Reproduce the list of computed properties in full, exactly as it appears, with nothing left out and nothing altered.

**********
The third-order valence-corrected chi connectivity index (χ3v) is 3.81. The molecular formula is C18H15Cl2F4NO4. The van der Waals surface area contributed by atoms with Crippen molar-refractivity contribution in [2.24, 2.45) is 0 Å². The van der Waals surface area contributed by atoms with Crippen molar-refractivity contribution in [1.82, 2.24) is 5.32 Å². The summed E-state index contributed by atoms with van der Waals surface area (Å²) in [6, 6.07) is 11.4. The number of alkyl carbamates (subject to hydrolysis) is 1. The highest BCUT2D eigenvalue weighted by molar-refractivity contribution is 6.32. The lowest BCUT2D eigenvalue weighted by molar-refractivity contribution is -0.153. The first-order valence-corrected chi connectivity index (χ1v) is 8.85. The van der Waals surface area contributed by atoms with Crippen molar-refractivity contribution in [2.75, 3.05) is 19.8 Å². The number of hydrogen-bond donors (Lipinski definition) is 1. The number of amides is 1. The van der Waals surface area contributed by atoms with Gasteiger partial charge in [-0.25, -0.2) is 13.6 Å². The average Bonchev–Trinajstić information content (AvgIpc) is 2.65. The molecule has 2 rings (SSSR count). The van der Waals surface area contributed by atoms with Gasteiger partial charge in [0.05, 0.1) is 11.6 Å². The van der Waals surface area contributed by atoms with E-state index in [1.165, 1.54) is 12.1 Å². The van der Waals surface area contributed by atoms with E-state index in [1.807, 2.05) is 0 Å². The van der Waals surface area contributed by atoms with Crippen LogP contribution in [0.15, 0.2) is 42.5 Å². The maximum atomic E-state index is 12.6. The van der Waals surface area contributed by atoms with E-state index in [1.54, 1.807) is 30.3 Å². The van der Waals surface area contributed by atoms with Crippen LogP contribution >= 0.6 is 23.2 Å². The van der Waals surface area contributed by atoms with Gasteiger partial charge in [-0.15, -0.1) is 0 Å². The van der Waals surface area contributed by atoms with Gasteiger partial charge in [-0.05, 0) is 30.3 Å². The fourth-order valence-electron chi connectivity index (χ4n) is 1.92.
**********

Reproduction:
The third-order valence-corrected chi connectivity index (χ3v) is 3.81. The molecular formula is C18H15Cl2F4NO4. The van der Waals surface area contributed by atoms with Crippen molar-refractivity contribution in [2.24, 2.45) is 0 Å². The van der Waals surface area contributed by atoms with Crippen molar-refractivity contribution in [1.82, 2.24) is 5.32 Å². The summed E-state index contributed by atoms with van der Waals surface area (Å²) in [6, 6.07) is 11.4. The number of alkyl carbamates (subject to hydrolysis) is 1. The highest BCUT2D eigenvalue weighted by molar-refractivity contribution is 6.32. The lowest BCUT2D eigenvalue weighted by molar-refractivity contribution is -0.153. The first-order valence-corrected chi connectivity index (χ1v) is 8.85. The van der Waals surface area contributed by atoms with Crippen molar-refractivity contribution in [2.75, 3.05) is 19.8 Å². The number of hydrogen-bond donors (Lipinski definition) is 1. The number of amides is 1. The van der Waals surface area contributed by atoms with Gasteiger partial charge in [-0.25, -0.2) is 13.6 Å². The average Bonchev–Trinajstić information content (AvgIpc) is 2.65. The molecule has 2 rings (SSSR count). The van der Waals surface area contributed by atoms with Gasteiger partial charge in [0.05, 0.1) is 11.6 Å². The van der Waals surface area contributed by atoms with E-state index in [1.165, 1.54) is 12.1 Å². The van der Waals surface area contributed by atoms with E-state index in [1.807, 2.05) is 0 Å². The van der Waals surface area contributed by atoms with Crippen LogP contribution in [0.15, 0.2) is 42.5 Å². The maximum atomic E-state index is 12.6. The van der Waals surface area contributed by atoms with E-state index in [1.54, 1.807) is 30.3 Å². The van der Waals surface area contributed by atoms with Crippen LogP contribution >= 0.6 is 23.2 Å². The van der Waals surface area contributed by atoms with Gasteiger partial charge in [-0.15, -0.1) is 0 Å². The van der Waals surface area contributed by atoms with Gasteiger partial charge in [-0.05, 0) is 30.3 Å². The fourth-order valence-electron chi connectivity index (χ4n) is 1.92.